Eight or nine years ago, when I was learning to write better proposals, I came across an eye-opening realization...
We're all wired to say "no."
Why? Because it's the easy way out. If you say NO, that means you don't have to change anything.
"Mom, can I go over to Billy's to play?"
"Because I said so." (Translation: Because, if I say "yes," I'll have to stop what I'm doing to call Billy's house to make sure it's OK. Then drive you over to Billy's. Then drive back home and try to remember what the hell I was doing before you asked me to go play with Billy...)
Let's say I call you up and invite you to go out and watch a movie tonight. Saying "yes" means you might have to:
- Block out the time on your calendar.
- Let your significant other know you've got plans.
- Grab dinner somewhere before the movie.
- Decide on a movie.
And so on.
But if you say "no" you get to stay on auto-pilot. Make the same drive home, eat dinner, and binge-watch Netflix, like usual.
It's just more comfortable.
Come to think of it... That's kind of a lame example I came up with there. (I mean, come on! Who wouldn't want to go see a movie with me?)
Anyway, what's my point?
The architect you're pitching to may already have a preferred vendor. He may already have a product or service he's planning to use because it's familiar.
He's already got his "business-as-usual" going on for each project.
Sure. He'll listen to you and let you propose a new solution.
But, he's looking for his opportunity to say "no." The first roadblock or sign of trouble and he'll switch off. Bid you a good day. And go back to business-as-usual.
So how do you get past that?
Today, we're looking at Step #8 in your journey to cultivate a lasting relationship with your ideal prospect - The Architect. (You'll find links to the previous seven steps at the end of this tip.)
Let's get on to today's tip to help you remove obstacles...
Find & address all his questions and concerns to specifying your product
Always welcome (and ask for) feedback on your product information. It's the only way you can truly find out what's on his mind. By asking and being open to learning from him.
Even if you think it's a "dumb" or obvious question.
You've heard of the "curse of knowledge" before, right?
It's when you're so familiar with your product or service, you forget not everyone else has the same knowledge.
It leads you to talk over your prospects' head. Talking like he should already know all about it.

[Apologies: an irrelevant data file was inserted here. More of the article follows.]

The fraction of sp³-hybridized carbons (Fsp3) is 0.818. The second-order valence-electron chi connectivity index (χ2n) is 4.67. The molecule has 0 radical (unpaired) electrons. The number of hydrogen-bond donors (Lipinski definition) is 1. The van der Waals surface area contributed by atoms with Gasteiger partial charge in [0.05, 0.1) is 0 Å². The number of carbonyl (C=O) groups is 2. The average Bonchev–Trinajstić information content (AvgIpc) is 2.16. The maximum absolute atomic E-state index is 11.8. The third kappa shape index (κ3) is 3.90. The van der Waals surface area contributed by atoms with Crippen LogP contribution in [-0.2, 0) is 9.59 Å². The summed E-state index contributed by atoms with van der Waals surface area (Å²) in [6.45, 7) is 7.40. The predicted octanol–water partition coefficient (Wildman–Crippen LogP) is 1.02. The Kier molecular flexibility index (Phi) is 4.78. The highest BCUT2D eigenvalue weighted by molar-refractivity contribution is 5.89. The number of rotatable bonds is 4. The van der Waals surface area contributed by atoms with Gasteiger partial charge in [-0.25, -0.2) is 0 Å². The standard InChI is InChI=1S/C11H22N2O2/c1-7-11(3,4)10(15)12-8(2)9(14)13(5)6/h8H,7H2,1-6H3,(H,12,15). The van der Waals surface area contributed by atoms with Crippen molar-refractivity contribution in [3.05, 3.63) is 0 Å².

This is where his ego steps in and he'll nod his head. He'll think he should know it. So he doesn't ask any questions. But he'll walk away confused and a bit resentful. And you'll never hear from him again.
Ask for questions. Be conscious of the fact you may need to provide some education.
If you’re getting the same questions over and over - take note. Make sure your website pages and one-sheets start addressing these questions.
Especially if your product isn’t the leader in the marketplace. Be sure you highlight the unique benefits of your product. So there are fewer barriers to getting specified.
This goes back to finding out what’s important to the architect.
Is it certain test data they're looking for? Is it making sure your product helps the project meet all the relevant codes? Are there concerns for first costs versus lifetime costs?
Find the questions and spell out the answers as succinctly as you can.
Work those answers into your presentations and website content. Then he'll feel a bit more like you understand him and his concerns.
And it will help get him past his knee-jerk reaction to say "no."
I'll dig into this a bit more in a future tip. It'll teach defensive writing tips to get your proposals and substitution requests accepted.
That's it for today.
In case you've missed Steps 1 thru 7, here they are again:
- #1 - Do you start here when marketing to architects? Here's why you should...
- #2 - How to Win Over Architects: Step 2 - Research
- #3 - But do you "like-like" me? A deeper relationship with your prospect...
- #4 - Assume the position... Thank you, sir. May I have another?
- #5 - Educate The Architect about your market like nobody else can
- #6 - Racking the shotgun to find "The Architect"
- #7 - Always be searching...
Until next time...
Make it a great marketing day!